I’m sorry, we had a server error and I only had daily backups active.
The below post by @hanbzu was lost. I restored it from my email notification.
Post from 2. October 2020 by @hanbzu:
Slow hunch is creating an idea slowly, in small bits—opposite to the famous eureka in the bathtub moment. Also referred to as slow burn.
Charles Darwin himself (in his autobiography) said he came up with the idea of natural selection in an eureka moment but then later Howard Gruber studied Darwin’s notes and came to the conclussion that it was more of a slow hunch.
This seems like a good thing to exploit when building effective tools for thought.
We’ve seen this getting popularity with Roam Research, where people describe they use “backlinks” (= mentions) as a way to slowly build content for a page:
- Whenever they encounter related content they write a comment and they [[mention]] the target note, event if it’s empty.
- They navigate to the note and, out of the collection of backlinks they sketch the content of the note.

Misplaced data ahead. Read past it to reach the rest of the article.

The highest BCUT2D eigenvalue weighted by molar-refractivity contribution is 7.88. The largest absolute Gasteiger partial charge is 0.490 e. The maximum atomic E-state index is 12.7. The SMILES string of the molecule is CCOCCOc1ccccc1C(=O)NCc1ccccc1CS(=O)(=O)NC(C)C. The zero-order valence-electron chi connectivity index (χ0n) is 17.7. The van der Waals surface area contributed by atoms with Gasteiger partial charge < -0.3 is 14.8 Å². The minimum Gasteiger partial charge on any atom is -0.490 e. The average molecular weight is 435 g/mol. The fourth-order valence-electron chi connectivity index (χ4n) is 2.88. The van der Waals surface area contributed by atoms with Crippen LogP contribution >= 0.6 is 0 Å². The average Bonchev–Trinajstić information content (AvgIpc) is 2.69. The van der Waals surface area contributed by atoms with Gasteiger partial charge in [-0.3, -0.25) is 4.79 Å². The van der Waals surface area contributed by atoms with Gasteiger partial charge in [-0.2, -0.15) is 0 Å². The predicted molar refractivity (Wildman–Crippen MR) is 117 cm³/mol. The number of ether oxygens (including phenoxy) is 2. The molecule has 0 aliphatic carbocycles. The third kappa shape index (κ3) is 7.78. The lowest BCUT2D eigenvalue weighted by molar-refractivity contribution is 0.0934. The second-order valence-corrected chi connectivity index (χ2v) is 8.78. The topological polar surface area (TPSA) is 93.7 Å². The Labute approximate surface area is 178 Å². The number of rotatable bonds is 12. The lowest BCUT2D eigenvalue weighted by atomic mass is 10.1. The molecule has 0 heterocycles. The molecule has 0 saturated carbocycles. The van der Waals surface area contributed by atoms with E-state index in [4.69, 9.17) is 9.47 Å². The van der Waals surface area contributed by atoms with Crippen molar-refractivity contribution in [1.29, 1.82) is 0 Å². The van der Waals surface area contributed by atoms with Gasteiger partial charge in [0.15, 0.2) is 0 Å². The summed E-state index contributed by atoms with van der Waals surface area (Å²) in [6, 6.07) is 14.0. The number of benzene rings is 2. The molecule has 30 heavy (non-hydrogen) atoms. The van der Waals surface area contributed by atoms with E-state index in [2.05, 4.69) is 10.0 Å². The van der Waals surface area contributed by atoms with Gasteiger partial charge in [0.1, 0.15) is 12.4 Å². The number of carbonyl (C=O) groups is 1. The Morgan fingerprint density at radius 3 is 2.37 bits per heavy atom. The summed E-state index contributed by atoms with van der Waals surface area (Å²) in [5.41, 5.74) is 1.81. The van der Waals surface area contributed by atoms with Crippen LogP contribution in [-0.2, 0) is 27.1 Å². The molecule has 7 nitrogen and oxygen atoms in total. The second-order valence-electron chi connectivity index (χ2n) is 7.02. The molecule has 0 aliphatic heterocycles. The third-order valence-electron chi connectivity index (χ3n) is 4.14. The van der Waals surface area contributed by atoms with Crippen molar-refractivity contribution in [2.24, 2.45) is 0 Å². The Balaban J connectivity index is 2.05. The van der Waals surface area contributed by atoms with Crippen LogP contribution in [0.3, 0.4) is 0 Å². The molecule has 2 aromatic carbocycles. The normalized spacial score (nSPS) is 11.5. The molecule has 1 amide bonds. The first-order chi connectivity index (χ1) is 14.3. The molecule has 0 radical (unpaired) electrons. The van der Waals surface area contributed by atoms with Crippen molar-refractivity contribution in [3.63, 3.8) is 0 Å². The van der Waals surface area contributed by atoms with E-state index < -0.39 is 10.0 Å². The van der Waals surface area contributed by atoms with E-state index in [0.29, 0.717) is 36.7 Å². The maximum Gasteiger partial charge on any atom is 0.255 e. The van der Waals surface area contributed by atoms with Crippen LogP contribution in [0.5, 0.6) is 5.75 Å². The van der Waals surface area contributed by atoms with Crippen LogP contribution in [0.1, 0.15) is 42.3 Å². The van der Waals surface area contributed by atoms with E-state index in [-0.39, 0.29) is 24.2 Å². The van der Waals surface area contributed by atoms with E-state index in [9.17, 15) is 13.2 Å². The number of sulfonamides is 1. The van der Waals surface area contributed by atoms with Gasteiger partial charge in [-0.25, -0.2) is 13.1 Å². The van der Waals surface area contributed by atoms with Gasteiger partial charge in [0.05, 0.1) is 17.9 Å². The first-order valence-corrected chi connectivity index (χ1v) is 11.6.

What I’m trying to do here is analyse the process.
I see two things that afford this:
- You can mention inline, whether it’s by typing @ or [[. This affords for disambiguation (the autocomplete interface shows options, you pick one) without losing the train of thought (it’s a micro-interruption because it does not involve a big search). @johannesmutter has talked about this naming it “pull from workspace”. It effectively reduces a linking task to a micro-interruption of the flow you are in:
- Mentions are visible, so you can see the paths that lead to the place you are in. This is giving a lot of information of that place from different angles, which is a proto-description, or even a complete description, depending on the mentions.